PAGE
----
Before Judges King, Kleiner and P.G. Levy.
The opinion of the court was delivered by: Kleiner, J.A.D.
NOT FOR PUBLICATION WITHOUT THE APPROVAL OF THE APPELLATE DIVISION
Submitted October 27, 1999
On appeal from a Final Decision of the New Jersey Department of Corrections.
Sharief Allah, a prisoner in the general population at Leesburg State Prison, was transferred on July 24, 1998, to the Security Threat Group Management Unit ("STGMU") at Northern State Prison. Allah appealed a Hearing Committee's decision to place him in the STGMU to the Administrator of the Northern State Prison. On September 1, 1998, the Administrator upheld the Hearing Committee's decision. In his appeal to this court, Allah raises ten points, set forth in the appendix to this opinion, challenging this transfer. Most of Allah's allegations were fully discussed in Blyther v. New Jersey Dep't of Corrections, 322 N.J. Super. 56 (App. Div.), certif. denied, ___ N.J. ___(1999). See also Walker v. Dept. of Corrections, 324 N.J. Super. 109 (App. Div. 1999).
In Blyther, Judge Baime stated:
[W]e are satisfied that assignment of a prisoner to the STGMU program does not require the protection of the full panoply of rights attendant to criminal trials or even those rights attendant to disciplinary hearings. Much as the management control unit considered in [Taylor v. Beyer, 265 N.J. Super. 345 (App. Div. 1993)], the STGMU program is a non-punitive unit assignment designed to anticipate and prevent potential threats to ordinary prison operation. The Legislature has vested in the Commissioner broad discretionary power to "[d]etermine all matters of policy and regulate the administration of [penal] institutions. . . ." N.J.S.A. 30:1B-6(g). He is specifically empowered to designate places of confinement for inmates, N.J.S.A. 30:4-91.1, and to transfer inmates from one institution to another, N.J.S.A. 30:4-85. Involvement of the courts in the day-to-day management of prisons would squander judicial resources with little offsetting benefit to anyone. [332 N.J. Super. at 67.]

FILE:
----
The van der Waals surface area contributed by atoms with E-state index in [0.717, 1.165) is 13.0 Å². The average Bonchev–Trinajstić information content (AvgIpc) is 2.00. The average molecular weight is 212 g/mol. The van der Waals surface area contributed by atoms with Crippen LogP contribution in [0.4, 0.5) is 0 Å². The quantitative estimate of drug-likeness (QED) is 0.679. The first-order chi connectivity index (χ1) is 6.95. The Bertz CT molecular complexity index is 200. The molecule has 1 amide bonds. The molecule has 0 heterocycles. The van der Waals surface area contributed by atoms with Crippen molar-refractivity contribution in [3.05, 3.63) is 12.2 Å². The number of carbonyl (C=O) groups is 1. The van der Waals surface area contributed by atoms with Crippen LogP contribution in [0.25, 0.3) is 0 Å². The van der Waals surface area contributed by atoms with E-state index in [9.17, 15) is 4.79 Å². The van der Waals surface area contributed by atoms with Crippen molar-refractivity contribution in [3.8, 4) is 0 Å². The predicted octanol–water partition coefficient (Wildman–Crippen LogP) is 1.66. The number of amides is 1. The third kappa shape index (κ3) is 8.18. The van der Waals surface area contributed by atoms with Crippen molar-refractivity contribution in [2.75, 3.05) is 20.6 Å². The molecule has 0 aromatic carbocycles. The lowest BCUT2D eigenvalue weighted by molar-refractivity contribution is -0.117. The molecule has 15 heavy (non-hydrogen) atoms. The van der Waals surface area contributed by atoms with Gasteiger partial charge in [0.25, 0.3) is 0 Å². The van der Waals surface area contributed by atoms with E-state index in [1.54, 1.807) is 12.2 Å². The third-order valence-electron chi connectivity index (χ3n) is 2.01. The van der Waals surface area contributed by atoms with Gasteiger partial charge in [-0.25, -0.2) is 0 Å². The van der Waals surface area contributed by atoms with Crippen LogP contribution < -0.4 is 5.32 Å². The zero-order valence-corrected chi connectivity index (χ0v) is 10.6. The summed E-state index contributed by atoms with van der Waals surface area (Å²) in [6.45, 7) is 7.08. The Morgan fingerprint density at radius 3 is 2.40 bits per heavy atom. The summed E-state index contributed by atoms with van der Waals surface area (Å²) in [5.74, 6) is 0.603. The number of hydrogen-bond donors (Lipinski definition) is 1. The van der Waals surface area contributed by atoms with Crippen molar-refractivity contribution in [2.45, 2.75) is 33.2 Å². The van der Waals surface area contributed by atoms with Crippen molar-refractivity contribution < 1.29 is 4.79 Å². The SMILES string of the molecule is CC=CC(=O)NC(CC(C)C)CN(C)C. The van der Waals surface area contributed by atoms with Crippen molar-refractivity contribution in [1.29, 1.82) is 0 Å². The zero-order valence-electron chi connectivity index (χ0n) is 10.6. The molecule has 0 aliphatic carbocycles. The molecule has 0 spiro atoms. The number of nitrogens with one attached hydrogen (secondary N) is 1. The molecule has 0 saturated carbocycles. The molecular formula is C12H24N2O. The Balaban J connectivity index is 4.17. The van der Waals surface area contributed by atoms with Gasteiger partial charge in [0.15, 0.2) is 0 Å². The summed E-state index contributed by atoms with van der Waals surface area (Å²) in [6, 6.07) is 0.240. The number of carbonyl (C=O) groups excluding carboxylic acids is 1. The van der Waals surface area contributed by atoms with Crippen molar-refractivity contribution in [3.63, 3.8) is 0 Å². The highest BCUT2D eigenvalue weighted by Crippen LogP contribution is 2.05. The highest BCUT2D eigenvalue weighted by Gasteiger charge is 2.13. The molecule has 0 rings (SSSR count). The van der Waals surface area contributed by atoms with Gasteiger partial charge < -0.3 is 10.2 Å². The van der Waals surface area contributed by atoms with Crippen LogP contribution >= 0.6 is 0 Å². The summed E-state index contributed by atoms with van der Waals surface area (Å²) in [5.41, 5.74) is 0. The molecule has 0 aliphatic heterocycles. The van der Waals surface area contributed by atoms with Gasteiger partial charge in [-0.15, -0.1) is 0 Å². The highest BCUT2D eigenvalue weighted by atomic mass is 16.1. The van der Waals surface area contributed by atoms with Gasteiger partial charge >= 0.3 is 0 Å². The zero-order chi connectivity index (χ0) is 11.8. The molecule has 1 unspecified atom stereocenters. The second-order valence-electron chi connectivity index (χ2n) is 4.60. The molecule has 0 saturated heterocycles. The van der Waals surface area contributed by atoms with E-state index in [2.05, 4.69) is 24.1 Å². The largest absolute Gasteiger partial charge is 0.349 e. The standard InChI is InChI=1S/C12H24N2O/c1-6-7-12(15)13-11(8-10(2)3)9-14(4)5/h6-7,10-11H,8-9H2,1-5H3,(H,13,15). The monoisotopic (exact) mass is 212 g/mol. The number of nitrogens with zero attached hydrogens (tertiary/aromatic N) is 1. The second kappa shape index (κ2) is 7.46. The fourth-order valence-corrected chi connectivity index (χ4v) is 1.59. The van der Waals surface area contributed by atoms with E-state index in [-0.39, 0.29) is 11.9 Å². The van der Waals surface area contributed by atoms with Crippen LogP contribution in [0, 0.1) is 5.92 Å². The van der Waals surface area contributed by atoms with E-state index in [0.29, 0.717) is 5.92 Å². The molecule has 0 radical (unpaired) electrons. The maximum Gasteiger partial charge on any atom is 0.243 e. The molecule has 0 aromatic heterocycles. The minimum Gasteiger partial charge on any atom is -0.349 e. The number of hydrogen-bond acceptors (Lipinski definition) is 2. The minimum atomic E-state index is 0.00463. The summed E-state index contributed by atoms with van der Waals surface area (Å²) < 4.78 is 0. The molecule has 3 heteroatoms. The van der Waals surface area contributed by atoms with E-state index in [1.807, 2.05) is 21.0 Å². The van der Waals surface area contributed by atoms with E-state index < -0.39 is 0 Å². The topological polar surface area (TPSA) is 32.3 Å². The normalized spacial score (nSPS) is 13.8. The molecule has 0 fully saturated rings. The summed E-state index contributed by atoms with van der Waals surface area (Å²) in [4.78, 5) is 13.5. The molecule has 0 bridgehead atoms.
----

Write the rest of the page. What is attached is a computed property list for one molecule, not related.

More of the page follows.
Blyther specifically concluded that an inmate does not have a liberty interest in being assigned to the general prison population. Id. at 65 (citation omitted).
Two points of error raised by Allah were not raised in either Blyther or Walker:
APPELLANT WAS DENIED INALIENABLE CONSTITUTIONAL RIGHT TO FREELY SELECT OR REJECT A RELIGIOUS BELIEF SYSTEM, NECESSATATING [SIC] A REVERSAL.
THE PLACEMENT OF PLAINTIFF IN LONG TERM SEGREGATION BASED UPON HIS RELIGIOUS/CULTURAL BELIEFS VIOLATES THE FIRST AMENDMENT AND EQUAL PROTECTION.
We conclude that a transfer to STGMU does not interfere with Allah's right to freely select a religious belief system nor does it infringe on his religious/cultural beliefs in violation of the First Amendment or the Equal Protection Clause of the Fourteenth Amendment.
Based upon its suspicion that the amount of violence and disruption caused by inmates affiliated with gangs had increased to an intolerable level within the State's prison system, the Commissioner of the Department of Corrections ordered the Internal Affairs Unit within the Department of Corrections ("DOC") to investigate activities of prison gangs in the State's correctional facilities. The subsequent investigation found that over a period of one year, August 1996 to August 1997, inmates affiliated with prison gangs engaged in eighty-six incidents of disruption, including assault. The tally of those incidents included eleven incidents of assaults on DOC staff; twenty-nine incidents of assaults on inmates; fourteen incidents of demonstrations or ...